Powell: Sales were sluggish and costs were high. We invested in the wrong things. We gave parents the ability to choose their menus. That required a substantial investment in technology. We had a custom website at a time when custom websites were expensive. That was a huge waste of capital. Six months in we learned that none of the parents used the menu selection process. They would much rather we chose the menus for them.
Adams: How did you adapt once you realized the business wasn’t working?
Powell: The biggest change was understanding that schools were a better customer than parents.
Adams: How did you persuade schools to serve your meals?
Powell: Through relationship-building and trust. We shifted toward schools that had meal programs already. Our sales pitch was that we could provide them with healthier, tastier meals than they were currently providing.
Adams: What was your first big break?
Powell: A Manhattan school called City and Country. I was the lunch lady there for two years, from 2006 to 2008. Every day I set up a lunch table and served meals to 80 kids. I got to work with kids and teachers and school administrators every day and it shaped our new business plan.
Adams: You were running a company. Why didn’t you hire someone to serve the lunches?
Powell: It was the most fun part of my day and the most fun part of starting my business. If I hadn’t spent those two years in the school, I wouldn’t have loved it enough to face the challenges and stick with the business.
Adams: What did you love about it?
Powell: Coming from a computer science background, I didn’t understand what it meant to feed someone. Food is how we build bonds with people.
Adams: How did the business do?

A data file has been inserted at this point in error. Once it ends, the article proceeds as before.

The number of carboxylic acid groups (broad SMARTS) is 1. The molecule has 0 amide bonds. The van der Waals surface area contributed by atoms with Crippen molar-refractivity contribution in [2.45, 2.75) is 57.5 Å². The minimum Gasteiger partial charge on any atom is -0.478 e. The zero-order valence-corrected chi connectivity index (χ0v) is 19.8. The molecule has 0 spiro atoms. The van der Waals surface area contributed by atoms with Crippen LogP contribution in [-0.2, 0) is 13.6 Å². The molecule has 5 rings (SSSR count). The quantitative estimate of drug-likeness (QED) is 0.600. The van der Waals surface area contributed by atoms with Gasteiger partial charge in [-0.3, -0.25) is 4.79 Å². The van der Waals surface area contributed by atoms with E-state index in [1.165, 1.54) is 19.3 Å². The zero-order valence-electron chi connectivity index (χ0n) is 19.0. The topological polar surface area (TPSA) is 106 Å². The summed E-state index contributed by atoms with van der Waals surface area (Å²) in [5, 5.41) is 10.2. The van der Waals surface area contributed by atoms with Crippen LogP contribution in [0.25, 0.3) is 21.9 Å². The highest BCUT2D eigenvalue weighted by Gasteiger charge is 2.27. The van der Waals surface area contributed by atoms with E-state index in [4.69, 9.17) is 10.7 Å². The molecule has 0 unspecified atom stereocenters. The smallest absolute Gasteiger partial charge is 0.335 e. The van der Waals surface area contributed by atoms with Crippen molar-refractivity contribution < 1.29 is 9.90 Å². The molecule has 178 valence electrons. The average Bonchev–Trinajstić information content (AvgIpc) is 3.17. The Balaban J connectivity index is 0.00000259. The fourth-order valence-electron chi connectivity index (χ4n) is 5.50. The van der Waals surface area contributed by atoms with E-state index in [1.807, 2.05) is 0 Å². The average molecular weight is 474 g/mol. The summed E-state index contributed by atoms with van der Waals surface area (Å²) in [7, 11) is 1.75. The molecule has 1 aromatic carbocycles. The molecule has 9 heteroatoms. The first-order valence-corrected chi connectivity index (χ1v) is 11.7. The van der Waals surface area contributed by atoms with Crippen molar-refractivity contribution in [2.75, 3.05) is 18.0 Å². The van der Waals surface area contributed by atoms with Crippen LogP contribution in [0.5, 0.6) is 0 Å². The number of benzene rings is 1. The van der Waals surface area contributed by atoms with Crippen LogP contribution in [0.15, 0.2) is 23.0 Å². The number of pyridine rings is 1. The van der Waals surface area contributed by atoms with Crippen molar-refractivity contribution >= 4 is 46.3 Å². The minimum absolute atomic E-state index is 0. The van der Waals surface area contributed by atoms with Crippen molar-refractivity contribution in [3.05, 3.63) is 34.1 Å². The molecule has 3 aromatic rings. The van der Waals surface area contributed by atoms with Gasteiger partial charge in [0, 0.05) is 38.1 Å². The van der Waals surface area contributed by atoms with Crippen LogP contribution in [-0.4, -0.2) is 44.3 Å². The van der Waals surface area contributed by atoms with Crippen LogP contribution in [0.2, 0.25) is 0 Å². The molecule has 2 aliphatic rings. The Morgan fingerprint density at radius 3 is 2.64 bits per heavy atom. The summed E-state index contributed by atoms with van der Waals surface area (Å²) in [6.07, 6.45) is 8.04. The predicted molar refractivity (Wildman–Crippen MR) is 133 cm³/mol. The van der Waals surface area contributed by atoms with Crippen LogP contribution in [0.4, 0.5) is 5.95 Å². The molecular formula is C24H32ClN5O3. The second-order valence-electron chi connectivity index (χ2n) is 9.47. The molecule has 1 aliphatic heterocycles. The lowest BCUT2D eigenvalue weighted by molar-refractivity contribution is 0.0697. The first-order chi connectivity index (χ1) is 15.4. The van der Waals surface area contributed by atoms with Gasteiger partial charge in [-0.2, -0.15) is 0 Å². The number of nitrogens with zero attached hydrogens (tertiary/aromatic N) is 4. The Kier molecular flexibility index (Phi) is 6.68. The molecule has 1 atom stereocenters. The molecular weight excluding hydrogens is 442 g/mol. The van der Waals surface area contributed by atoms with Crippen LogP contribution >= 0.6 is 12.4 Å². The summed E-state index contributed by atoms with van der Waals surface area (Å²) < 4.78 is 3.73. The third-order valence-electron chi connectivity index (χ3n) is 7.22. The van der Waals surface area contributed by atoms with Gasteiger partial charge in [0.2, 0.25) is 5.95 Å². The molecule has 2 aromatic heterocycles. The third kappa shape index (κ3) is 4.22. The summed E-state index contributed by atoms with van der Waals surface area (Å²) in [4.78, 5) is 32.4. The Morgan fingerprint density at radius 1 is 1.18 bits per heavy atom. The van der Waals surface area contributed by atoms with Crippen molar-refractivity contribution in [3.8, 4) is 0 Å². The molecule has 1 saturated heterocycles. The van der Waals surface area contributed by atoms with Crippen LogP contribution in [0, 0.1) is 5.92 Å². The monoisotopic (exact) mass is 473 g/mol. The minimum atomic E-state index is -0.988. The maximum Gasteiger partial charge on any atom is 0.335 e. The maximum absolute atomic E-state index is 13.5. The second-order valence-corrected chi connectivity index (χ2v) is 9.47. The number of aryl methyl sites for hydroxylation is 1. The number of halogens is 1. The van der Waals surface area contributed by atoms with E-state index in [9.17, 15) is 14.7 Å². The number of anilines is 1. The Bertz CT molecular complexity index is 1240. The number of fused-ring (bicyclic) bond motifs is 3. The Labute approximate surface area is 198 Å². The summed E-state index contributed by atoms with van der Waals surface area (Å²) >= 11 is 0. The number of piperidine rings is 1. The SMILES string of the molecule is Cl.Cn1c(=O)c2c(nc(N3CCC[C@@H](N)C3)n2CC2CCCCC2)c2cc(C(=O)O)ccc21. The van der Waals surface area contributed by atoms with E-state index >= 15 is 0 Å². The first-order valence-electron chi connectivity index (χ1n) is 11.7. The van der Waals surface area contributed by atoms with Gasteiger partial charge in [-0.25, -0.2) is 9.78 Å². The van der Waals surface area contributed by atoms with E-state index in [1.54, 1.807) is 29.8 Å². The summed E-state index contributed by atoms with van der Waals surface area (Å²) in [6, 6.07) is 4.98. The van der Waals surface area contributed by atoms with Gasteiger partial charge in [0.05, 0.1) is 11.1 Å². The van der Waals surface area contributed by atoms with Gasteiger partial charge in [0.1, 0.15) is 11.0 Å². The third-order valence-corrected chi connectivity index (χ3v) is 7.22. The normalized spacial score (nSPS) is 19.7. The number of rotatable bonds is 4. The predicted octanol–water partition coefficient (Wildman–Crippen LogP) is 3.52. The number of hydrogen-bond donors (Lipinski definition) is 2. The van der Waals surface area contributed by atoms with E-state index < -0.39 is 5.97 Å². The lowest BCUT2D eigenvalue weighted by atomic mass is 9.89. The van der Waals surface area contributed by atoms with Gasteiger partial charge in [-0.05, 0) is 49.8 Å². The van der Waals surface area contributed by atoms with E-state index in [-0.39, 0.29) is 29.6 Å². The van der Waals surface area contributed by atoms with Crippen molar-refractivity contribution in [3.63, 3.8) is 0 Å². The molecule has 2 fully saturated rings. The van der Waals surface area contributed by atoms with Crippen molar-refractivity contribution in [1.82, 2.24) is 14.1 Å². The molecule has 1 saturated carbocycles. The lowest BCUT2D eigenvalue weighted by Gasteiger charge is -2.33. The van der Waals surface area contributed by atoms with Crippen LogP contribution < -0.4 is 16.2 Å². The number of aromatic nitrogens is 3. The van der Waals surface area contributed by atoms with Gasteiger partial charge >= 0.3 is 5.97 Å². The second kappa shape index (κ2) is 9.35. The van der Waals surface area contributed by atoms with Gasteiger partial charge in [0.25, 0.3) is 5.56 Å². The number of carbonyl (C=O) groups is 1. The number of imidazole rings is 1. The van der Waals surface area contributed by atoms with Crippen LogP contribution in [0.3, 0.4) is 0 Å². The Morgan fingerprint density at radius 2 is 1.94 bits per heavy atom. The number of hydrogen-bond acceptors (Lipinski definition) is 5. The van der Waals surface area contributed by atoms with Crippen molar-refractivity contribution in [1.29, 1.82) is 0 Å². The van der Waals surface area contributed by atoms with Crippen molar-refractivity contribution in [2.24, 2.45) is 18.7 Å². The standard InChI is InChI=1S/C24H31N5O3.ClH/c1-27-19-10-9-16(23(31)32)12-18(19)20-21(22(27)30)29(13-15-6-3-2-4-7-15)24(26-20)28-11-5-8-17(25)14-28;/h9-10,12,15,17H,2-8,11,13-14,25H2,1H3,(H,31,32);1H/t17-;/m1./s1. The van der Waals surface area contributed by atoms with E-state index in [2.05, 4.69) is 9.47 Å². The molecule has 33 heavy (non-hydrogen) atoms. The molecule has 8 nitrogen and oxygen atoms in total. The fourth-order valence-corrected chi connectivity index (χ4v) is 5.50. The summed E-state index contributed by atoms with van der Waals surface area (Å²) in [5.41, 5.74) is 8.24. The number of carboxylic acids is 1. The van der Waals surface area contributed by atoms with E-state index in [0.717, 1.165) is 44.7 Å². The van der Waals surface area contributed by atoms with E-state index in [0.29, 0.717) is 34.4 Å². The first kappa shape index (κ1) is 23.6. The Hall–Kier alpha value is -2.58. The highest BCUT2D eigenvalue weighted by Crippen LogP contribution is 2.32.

Powell: Not well at all. We were no longer losing money hand over fist but we hadn’t come up with a viable business model.
Adams: How did you turn things around?
Powell: By 2010 we were able to streamline operations, we found a product that pleased people and we started to pick up customers one by one.
Adams: What’s the toughest thing about the business?
Powell: The perishable nature of the product. Inventory management and sourcing are critical. Your margins fluctuate based on how well you stock your inventory. A few cents here or there or a few extra pounds of food can determine your success or failure. You have to control inventory.
Adams: How did you get a handle on that?
Powell: At the food incubator where we started, they stressed the importance of it to me, but I didn’t grasp it at the time. My computer science background finally started to kick in and I was able to build tools that tracked food costs.
Adams: How well was the business doing once you got control over inventory and sourcing?
Powell: Our revenue was $1 million and we were profitable. But it was a lifestyle business for me. I paid myself $80,000 a year but we weren’t set up to scale. In 2011 we got approached by an angel investor who wanted to pay a half million dollars for a minority stake.
Adams: What did you do with the investment?